Maine and New Hampshire Advance Anglers to Nationals
The Maine Federation played host to the first TBF National Semifinal contest for District 17 on Great Pond Lake in Belgrade, Maine. The new TBF National Semi-Finals program pits top grassroots anglers from each state in a “close to home” weekend event with neighboring states for significant cash prizes and advancements.
In District 17, top TBF anglers competed October 1-2 for the chance to advance to the 2017 Federation National Championship and to win enough cash to travel to the spring event. Anglers qualify for the semi-finals in one of two ways. Active state clubs in good standing can send their top two anglers directly to the semi-final event, in addition, the top 10% of state event participation or a minimum of 12 anglers per state qualify, whichever is greater.
The new format pays back 100% of the entry fees, 75% to the top 20% of the field, 10% to the state federations and 15% to the TBF Federation National Championship. In the new NSF rules, a co-angler can also move up as a boater if his/her weight totals more than the state boater’s weight.
A total of $8,200 in cash and prizes, National Semi-Final qualifying jerseys, trophies, champion titles and slots in the national championship were awarded in the boater and co-angler divisions. The top four boaters and co-anglers in the 20 boat field divvied up $4,500 in total cash payback, not including the $500 Ranger Cup award and the $1,000 Evinrude E-tec award for the winning boater who runs a 2012 or newer Evinrude.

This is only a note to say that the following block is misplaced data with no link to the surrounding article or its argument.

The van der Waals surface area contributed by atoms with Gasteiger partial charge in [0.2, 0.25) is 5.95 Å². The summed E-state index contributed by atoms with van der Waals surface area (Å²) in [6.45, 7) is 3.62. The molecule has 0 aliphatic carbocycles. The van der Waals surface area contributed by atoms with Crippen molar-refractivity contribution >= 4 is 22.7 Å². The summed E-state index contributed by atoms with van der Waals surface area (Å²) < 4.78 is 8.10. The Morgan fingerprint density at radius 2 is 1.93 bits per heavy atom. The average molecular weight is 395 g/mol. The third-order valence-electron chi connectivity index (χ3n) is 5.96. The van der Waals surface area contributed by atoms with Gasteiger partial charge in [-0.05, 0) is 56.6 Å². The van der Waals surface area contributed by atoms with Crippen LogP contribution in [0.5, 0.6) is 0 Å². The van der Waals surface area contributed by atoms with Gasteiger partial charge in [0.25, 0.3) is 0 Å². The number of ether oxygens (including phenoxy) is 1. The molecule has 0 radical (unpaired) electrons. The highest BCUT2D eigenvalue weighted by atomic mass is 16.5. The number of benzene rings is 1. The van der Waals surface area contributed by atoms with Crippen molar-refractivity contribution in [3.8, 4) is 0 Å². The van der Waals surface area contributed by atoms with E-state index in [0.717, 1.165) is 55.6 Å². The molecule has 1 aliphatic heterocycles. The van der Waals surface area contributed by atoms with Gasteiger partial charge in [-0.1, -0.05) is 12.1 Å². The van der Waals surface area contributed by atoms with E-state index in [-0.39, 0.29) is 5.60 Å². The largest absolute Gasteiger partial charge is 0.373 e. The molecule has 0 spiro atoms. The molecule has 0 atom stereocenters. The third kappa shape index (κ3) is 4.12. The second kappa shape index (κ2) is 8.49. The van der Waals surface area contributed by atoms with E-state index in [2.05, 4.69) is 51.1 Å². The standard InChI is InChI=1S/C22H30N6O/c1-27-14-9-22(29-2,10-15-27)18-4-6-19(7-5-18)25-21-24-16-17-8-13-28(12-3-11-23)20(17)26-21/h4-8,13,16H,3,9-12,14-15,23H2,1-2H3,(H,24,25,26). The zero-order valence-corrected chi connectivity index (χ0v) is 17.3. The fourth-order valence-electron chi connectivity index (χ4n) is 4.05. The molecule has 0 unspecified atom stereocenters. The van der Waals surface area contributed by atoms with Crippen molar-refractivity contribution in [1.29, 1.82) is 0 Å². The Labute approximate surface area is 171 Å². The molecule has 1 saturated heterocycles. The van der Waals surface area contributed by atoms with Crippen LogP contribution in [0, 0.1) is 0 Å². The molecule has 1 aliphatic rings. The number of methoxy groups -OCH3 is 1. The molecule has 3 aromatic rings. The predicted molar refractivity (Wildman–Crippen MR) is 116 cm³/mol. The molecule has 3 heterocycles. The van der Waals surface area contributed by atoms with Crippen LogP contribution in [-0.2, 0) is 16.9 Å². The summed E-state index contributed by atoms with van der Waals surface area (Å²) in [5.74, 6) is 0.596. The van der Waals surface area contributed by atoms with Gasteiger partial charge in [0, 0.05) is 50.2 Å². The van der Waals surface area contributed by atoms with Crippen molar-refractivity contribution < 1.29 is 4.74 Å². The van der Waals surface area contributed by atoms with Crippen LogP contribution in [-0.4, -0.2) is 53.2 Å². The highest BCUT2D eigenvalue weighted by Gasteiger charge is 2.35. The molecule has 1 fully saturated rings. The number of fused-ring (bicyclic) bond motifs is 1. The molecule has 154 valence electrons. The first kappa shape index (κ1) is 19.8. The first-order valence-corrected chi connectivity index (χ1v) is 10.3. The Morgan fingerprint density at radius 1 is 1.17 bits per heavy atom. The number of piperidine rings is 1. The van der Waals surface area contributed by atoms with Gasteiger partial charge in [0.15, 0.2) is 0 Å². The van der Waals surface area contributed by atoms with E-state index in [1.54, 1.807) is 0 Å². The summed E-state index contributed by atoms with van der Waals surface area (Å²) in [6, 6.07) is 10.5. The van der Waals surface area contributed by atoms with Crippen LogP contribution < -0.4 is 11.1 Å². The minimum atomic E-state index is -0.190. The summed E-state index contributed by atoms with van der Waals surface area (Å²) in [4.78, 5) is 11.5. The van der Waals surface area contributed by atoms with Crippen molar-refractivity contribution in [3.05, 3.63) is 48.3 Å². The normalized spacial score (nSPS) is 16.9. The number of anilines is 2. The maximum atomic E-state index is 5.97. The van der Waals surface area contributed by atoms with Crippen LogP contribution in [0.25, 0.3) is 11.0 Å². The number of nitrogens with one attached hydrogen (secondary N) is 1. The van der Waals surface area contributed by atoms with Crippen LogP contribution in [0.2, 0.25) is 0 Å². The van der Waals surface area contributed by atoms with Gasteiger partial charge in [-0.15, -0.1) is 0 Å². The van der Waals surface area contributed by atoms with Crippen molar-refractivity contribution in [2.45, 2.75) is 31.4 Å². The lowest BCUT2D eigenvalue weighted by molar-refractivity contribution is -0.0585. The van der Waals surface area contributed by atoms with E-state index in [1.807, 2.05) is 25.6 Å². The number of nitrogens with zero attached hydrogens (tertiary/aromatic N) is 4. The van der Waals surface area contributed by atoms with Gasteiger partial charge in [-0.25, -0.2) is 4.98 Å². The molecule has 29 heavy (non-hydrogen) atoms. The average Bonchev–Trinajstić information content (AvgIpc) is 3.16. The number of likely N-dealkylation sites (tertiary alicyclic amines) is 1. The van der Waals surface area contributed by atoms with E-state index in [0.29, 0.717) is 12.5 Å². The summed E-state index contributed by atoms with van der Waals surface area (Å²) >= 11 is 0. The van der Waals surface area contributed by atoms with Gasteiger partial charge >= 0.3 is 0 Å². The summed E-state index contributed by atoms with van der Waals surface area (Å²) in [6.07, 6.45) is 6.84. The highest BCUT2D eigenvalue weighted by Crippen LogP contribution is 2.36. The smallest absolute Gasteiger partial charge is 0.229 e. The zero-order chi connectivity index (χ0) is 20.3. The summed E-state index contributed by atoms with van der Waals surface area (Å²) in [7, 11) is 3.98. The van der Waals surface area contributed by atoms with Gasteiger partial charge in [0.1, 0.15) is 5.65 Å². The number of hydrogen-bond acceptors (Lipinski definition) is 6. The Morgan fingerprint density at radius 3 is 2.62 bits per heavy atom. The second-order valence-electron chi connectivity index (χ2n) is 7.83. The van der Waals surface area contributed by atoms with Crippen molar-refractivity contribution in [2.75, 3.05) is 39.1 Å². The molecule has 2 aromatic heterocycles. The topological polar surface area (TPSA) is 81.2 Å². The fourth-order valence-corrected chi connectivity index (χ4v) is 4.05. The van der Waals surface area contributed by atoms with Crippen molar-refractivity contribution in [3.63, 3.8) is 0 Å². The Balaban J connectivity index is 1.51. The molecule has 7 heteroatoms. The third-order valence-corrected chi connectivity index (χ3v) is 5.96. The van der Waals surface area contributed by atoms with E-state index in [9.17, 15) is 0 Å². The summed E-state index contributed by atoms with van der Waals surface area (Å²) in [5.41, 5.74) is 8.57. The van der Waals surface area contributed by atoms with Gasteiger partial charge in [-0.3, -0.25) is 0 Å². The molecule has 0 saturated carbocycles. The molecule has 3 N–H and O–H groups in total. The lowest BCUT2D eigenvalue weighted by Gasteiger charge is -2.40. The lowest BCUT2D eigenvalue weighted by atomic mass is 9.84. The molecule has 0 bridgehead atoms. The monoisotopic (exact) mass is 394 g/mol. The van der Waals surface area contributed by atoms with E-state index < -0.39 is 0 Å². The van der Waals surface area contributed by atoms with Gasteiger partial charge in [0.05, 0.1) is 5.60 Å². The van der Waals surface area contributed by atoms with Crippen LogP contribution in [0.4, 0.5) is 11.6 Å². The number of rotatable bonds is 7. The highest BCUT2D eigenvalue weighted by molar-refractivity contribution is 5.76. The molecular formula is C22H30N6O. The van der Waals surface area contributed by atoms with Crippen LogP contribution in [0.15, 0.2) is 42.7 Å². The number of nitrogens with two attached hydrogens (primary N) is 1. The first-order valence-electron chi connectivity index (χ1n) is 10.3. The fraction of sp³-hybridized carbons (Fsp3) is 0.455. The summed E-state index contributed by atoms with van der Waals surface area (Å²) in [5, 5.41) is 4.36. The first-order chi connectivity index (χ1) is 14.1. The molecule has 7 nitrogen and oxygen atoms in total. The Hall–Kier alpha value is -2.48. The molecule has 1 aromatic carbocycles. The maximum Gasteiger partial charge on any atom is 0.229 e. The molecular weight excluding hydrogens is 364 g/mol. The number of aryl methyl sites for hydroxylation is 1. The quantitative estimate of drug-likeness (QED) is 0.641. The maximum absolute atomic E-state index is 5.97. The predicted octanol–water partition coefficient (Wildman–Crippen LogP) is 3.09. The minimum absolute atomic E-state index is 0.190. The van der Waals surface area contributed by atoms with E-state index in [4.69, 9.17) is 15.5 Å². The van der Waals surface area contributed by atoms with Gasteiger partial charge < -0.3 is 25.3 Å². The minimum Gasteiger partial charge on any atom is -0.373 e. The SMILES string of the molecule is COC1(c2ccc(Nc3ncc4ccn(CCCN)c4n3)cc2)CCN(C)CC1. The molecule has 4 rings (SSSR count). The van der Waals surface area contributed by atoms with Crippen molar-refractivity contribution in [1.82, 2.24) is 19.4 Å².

After two days of competition, the District 17 National Semi-Final Champion titles would go to the boater from New Hampshire, Dave Tsao, who received a $1,410 cash prize. The co-angler champion was Henry Bobadilla also from New Hampshire who received $700 from his two days of work.
Maine’s Herb Meyer and Lewis Mendall will also advance to the 2017 Federation National Championship being the highest boater and co-angler finishers to represent their state.
Meyer also nabbed the $500 Ranger Cup Award for being the highest finishing Ranger Cup qualified angler along with $320 for his fourth place overall purse.
The New Hampshire Bass Federation made the final sweep taking home bragging rights and the first District 17 State Pride Award with 103.65 total pounds. The award is determined by adding the weights of the top four boaters and co-anglers from each state. The boaters are selected prior to the event.
Great Pond Lake rumored aggressive smallies in practice, but a small front entered the area bringing cloudy skies and flat, calm waters with next to no wind. The conditions challenged some anglers while others adjusted using techniques to land the smallie bite. Anglers caught fish from as shallow as a 2 feet to as deep as 60 feet of water.
The new event format went well thanks to the Maine Bass Federation and all the angler’s support.